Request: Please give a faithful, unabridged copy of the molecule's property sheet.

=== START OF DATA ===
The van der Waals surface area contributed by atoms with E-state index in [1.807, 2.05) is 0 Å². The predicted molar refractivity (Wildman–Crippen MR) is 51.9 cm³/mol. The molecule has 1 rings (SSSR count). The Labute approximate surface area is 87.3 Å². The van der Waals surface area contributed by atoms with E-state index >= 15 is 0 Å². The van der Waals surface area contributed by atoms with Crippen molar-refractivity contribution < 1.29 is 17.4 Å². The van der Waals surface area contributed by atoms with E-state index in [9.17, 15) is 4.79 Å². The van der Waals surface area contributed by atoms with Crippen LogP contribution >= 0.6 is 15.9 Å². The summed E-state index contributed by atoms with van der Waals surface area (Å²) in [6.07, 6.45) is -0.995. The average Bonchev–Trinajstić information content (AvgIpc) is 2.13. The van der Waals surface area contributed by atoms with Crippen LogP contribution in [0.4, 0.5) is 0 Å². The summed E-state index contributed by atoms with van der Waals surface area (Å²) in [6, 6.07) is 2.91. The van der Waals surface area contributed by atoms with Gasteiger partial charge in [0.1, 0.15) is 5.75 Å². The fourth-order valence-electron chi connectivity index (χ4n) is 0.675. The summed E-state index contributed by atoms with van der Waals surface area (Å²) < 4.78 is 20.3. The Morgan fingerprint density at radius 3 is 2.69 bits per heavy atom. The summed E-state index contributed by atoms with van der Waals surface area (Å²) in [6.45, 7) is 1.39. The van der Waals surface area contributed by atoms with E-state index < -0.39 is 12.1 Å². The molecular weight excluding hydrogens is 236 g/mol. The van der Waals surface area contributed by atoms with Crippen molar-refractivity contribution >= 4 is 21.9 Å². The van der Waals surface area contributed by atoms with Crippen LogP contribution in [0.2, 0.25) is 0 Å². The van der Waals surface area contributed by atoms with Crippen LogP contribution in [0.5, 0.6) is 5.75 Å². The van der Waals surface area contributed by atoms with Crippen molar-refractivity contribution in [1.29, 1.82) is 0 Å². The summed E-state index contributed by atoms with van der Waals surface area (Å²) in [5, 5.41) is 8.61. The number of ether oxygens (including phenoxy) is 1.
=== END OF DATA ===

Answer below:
The van der Waals surface area contributed by atoms with E-state index in [1.807, 2.05) is 0 Å². The predicted molar refractivity (Wildman–Crippen MR) is 51.9 cm³/mol. The molecule has 1 rings (SSSR count). The Labute approximate surface area is 87.3 Å². The van der Waals surface area contributed by atoms with E-state index >= 15 is 0 Å². The van der Waals surface area contributed by atoms with Crippen molar-refractivity contribution < 1.29 is 17.4 Å². The van der Waals surface area contributed by atoms with E-state index in [9.17, 15) is 4.79 Å². The van der Waals surface area contributed by atoms with Crippen LogP contribution >= 0.6 is 15.9 Å². The summed E-state index contributed by atoms with van der Waals surface area (Å²) in [6.07, 6.45) is -0.995. The average Bonchev–Trinajstić information content (AvgIpc) is 2.13. The van der Waals surface area contributed by atoms with Crippen LogP contribution in [0.4, 0.5) is 0 Å². The summed E-state index contributed by atoms with van der Waals surface area (Å²) in [6, 6.07) is 2.91. The van der Waals surface area contributed by atoms with Gasteiger partial charge in [0.1, 0.15) is 5.75 Å². The fourth-order valence-electron chi connectivity index (χ4n) is 0.675. The summed E-state index contributed by atoms with van der Waals surface area (Å²) < 4.78 is 20.3. The Morgan fingerprint density at radius 3 is 2.69 bits per heavy atom. The summed E-state index contributed by atoms with van der Waals surface area (Å²) in [6.45, 7) is 1.39. The van der Waals surface area contributed by atoms with E-state index < -0.39 is 12.1 Å². The molecular weight excluding hydrogens is 236 g/mol. The van der Waals surface area contributed by atoms with Crippen molar-refractivity contribution >= 4 is 21.9 Å². The van der Waals surface area contributed by atoms with Crippen LogP contribution in [0.2, 0.25) is 0 Å². The van der Waals surface area contributed by atoms with Crippen LogP contribution in [0.5, 0.6) is 5.75 Å². The van der Waals surface area contributed by atoms with Crippen molar-refractivity contribution in [1.29, 1.82) is 0 Å². The summed E-state index contributed by atoms with van der Waals surface area (Å²) in [5, 5.41) is 8.61. The number of ether oxygens (including phenoxy) is 1.